int value = userMask[0][0][1]; // sets value = userArray[1], giving 20.
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int *userMask[3][4] = {0};

is a 2-dimensional array where each member is a pointer to int. Additionally, all members are initialized to null pointers.

int (*userMask)[3][4];

would be a pointer to a 2-dimensional array of ints. Brackets in C bind tighter than * so the parenthesis are needed to create a pointer to an array.

cdecl is a simple utility you can download to explain complex declarations:

cdecl> explain int *userMask[3][4]
declare userMask as array 3 of array 4 of pointer to int

It can also do the opposite:

cdecl> declare userMask as pointer to array 3 of array 4 of int
int (*userMask)[3][4]
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All members are null without initialization. All members are initialized to 0. There is a difference, even if it is a fine one. – tloach Nov 8 '08 at 16:54
@tloach, I'm sorry but none of what you said makes any sense to me. C doesn't automatically initialize variables unless they are static and I don't know what you think the difference is between initializing pointers to 0 or null is but there is none. – Robert Gamble Nov 8 '08 at 16:59
if(userMask[2][maskElement][user] && blah)
   result = true;

The second part here is that there are no arrays in C; there is only pointer arithmetic. By definition, p[i] is always equivalent to *(p+i) so


is equivalent to


The code is somewhere assigning a vector (I'd bet money it's from a malloc(3c) or a similar call) to the pointer in that array; now your if is saying

IF the user-th element of the vector at userMask[2][maskElement] is non-zero

THEN IF blah is non-zero (because of &&'s short circuit evaluation, the second conjunct doesn't get evaluated if the first conjunct is 0)

THEN set result = true.

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Apply the inside-out rule.

int *userMask[3][4] = {0};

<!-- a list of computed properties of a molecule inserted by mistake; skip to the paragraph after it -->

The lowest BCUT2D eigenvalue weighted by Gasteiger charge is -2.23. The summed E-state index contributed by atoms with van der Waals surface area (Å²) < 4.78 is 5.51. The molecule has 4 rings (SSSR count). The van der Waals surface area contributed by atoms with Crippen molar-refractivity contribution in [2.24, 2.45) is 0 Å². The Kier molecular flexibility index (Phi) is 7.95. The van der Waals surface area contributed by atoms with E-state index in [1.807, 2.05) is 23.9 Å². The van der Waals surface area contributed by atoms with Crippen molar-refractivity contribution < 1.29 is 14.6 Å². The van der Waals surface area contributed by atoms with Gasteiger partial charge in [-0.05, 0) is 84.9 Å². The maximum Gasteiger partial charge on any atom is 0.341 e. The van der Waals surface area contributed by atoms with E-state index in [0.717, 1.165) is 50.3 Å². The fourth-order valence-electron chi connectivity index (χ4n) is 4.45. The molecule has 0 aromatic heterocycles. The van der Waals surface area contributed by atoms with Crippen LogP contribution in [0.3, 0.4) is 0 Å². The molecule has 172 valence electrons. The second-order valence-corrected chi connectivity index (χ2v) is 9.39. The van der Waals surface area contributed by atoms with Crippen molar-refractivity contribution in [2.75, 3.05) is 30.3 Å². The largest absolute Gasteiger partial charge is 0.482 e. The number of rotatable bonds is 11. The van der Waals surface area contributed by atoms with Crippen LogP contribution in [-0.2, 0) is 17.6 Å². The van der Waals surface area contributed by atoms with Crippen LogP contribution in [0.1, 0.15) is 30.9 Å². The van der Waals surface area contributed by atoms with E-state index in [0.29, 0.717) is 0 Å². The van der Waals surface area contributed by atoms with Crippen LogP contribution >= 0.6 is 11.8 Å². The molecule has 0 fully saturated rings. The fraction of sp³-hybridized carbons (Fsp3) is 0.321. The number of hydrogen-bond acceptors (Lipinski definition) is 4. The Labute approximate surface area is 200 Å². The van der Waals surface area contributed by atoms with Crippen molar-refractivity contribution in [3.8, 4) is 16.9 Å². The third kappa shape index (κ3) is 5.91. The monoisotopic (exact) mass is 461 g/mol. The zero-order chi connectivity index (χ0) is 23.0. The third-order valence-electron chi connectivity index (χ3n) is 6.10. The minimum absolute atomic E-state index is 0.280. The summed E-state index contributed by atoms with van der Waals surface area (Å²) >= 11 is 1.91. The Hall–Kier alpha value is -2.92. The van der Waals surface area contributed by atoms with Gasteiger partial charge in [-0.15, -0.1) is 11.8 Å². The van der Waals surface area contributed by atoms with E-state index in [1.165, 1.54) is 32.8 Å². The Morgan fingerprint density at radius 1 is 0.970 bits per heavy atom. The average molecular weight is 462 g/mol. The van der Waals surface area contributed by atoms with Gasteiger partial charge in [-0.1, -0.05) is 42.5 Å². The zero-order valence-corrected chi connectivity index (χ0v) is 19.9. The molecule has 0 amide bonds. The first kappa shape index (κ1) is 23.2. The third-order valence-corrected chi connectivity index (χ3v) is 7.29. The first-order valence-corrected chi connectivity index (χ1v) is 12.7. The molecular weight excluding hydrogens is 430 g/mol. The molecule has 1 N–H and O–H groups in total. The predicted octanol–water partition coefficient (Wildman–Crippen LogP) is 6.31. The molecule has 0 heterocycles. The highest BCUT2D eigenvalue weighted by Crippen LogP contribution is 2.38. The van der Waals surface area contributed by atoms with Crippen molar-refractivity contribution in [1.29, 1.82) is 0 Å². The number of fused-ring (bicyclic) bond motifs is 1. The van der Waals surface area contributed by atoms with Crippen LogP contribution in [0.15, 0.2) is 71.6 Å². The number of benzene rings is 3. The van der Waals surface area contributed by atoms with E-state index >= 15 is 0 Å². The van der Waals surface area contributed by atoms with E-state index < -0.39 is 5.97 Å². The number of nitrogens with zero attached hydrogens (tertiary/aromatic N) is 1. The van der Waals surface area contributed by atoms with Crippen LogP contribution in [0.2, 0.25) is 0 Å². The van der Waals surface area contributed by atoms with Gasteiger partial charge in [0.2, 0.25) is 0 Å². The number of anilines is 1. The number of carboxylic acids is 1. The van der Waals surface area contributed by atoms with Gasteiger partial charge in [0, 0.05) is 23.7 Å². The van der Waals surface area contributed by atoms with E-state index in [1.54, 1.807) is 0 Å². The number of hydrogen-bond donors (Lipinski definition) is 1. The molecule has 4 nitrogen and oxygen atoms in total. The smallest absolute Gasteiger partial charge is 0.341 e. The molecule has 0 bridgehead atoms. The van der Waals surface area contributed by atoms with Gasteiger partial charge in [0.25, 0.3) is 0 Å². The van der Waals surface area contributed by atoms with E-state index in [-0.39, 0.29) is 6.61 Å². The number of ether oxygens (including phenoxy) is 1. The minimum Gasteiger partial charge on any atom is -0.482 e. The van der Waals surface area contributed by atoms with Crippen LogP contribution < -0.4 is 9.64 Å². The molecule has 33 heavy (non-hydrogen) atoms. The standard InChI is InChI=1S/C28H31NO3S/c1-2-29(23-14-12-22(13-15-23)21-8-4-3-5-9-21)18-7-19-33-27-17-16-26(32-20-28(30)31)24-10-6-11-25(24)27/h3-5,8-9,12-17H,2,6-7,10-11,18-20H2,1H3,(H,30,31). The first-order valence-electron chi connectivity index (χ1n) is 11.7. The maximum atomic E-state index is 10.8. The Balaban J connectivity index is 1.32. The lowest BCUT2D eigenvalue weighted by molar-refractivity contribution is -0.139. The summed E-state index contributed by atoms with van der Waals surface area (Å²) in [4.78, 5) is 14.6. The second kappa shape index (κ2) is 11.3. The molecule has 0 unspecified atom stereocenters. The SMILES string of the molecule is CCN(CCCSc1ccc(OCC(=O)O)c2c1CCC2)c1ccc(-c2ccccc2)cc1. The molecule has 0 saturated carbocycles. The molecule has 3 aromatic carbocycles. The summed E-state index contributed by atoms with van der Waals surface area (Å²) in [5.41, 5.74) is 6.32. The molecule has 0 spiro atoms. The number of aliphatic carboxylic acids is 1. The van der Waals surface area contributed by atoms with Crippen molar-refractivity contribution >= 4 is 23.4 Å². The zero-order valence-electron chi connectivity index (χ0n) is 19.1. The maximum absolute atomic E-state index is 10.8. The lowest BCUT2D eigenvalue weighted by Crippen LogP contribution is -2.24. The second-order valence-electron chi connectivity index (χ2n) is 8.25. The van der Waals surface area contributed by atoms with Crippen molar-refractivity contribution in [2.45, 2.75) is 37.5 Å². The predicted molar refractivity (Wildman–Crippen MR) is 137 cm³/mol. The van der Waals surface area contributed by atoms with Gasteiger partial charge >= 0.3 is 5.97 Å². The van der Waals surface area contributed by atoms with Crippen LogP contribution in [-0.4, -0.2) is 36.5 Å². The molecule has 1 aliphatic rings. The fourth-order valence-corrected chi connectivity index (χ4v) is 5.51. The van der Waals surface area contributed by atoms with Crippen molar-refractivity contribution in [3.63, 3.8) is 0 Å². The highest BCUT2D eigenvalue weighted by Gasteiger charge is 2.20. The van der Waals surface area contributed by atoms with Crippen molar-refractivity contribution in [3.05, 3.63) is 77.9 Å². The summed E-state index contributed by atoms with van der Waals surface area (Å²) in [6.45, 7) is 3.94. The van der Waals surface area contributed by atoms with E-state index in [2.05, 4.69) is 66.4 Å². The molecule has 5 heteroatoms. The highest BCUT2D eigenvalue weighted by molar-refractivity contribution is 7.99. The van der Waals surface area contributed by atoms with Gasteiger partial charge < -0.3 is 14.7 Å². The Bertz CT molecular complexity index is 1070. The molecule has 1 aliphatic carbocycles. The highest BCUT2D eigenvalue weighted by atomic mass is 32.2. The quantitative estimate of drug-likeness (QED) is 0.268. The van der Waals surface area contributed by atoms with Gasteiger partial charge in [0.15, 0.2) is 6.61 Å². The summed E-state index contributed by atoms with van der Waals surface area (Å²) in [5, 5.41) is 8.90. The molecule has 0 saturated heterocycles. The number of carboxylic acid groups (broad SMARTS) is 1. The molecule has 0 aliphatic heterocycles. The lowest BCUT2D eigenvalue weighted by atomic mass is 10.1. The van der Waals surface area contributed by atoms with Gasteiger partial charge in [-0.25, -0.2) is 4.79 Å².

Starting at the innerpost part of the declaration,


is the name


allocates space for (is a vector of) 3 of them


allocates space for 4 userMask[3]'s

int *

tells us that userMask items are type pointer to int

and then = {0} is an initializer where all elements are 0. So

int *userMask[3][4] = {0};

is a 3x4 array of int *, initialized to 0.

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It is a matrix where every element is a pointer.

If it was pointing to a matrix of size [3][4] the code would have been

int userMask[3][4]={0};
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That would be an array of ints, there is no pointer there. – Robert Gamble Nov 8 '08 at 16:15
If it was to point to a matrix of size [3][4], it must be int (*userMask)[3][4] = 0; This is a pointer to a matrix of size [3][4], initialised to NULL. – sundar Nov 8 '08 at 16:16

I think that statement accesses the third row of the usermask array, then accesses the maskElement'th pointer in that row, and since that is an int pointer, it can point to the beginning of an int array (think character strings), which I assume it is doing, and that array is sub-indexed by user.

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userMask[2] is of type int*[],
userMask[2][maskElement] is of type int*,
and so userMask[2][maskElement][user] is of type int.

The declaration

int *userMask[3][4] = {0};

is shorthand for

int *userMask[3][4] = {{0, 0, 0}, {0, 0, 0}, {0, 0, 0}, {0, 0, 0}};

where each of the zeros is implicitly converted to (int*)0.

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it helps if you read it like this:

type variablename[array_spec];

in this case: int* usermask[3][4];

so its a matrix of int*.

now, since c does not differentiate between pointer and arrays, you can use array indexing on pointers.

int* i;
int the_int_behind_i = *(i+1);
int also_the_int_behind_i = i[1];

This needs i to point to an area where several ints are lined up behind each other, of course, like an array.

Note that the index operator[] used in the last examples looks like the array_spec in the first, but the two are quite different.

So: userMask[2][maskElement][user]

picks the usermask pointer stored at [2][maskElement], and evaluates it for the user user